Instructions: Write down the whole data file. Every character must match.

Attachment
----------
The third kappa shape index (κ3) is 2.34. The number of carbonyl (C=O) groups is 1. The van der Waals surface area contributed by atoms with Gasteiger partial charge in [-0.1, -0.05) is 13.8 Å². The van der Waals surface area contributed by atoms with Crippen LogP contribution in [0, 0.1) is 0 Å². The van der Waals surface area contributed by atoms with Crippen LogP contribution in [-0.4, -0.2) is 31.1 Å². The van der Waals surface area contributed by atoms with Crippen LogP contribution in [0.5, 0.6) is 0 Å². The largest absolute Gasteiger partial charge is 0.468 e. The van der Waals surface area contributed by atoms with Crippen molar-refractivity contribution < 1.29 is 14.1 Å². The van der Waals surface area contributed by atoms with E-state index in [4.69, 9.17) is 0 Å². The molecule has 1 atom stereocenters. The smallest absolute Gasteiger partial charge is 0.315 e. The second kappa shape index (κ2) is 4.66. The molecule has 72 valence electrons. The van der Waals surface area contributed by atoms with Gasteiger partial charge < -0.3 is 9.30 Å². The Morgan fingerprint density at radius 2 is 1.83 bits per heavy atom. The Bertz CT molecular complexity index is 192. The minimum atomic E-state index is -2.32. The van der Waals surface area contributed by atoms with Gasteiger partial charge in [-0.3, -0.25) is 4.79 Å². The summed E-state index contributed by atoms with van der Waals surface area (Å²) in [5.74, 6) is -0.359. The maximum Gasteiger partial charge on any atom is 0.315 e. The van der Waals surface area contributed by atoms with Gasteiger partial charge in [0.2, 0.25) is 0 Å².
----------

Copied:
The third kappa shape index (κ3) is 2.34. The number of carbonyl (C=O) groups is 1. The van der Waals surface area contributed by atoms with Gasteiger partial charge in [-0.1, -0.05) is 13.8 Å². The van der Waals surface area contributed by atoms with Crippen LogP contribution in [0, 0.1) is 0 Å². The van der Waals surface area contributed by atoms with Crippen LogP contribution in [-0.4, -0.2) is 31.1 Å². The van der Waals surface area contributed by atoms with Crippen LogP contribution in [0.5, 0.6) is 0 Å². The largest absolute Gasteiger partial charge is 0.468 e. The van der Waals surface area contributed by atoms with Crippen molar-refractivity contribution < 1.29 is 14.1 Å². The van der Waals surface area contributed by atoms with E-state index in [4.69, 9.17) is 0 Å². The molecule has 1 atom stereocenters. The smallest absolute Gasteiger partial charge is 0.315 e. The second kappa shape index (κ2) is 4.66. The molecule has 72 valence electrons. The van der Waals surface area contributed by atoms with Gasteiger partial charge < -0.3 is 9.30 Å². The Morgan fingerprint density at radius 2 is 1.83 bits per heavy atom. The Bertz CT molecular complexity index is 192. The minimum atomic E-state index is -2.32. The van der Waals surface area contributed by atoms with Gasteiger partial charge in [-0.3, -0.25) is 4.79 Å². The summed E-state index contributed by atoms with van der Waals surface area (Å²) in [5.74, 6) is -0.359. The maximum Gasteiger partial charge on any atom is 0.315 e. The van der Waals surface area contributed by atoms with Gasteiger partial charge in [0.2, 0.25) is 0 Å².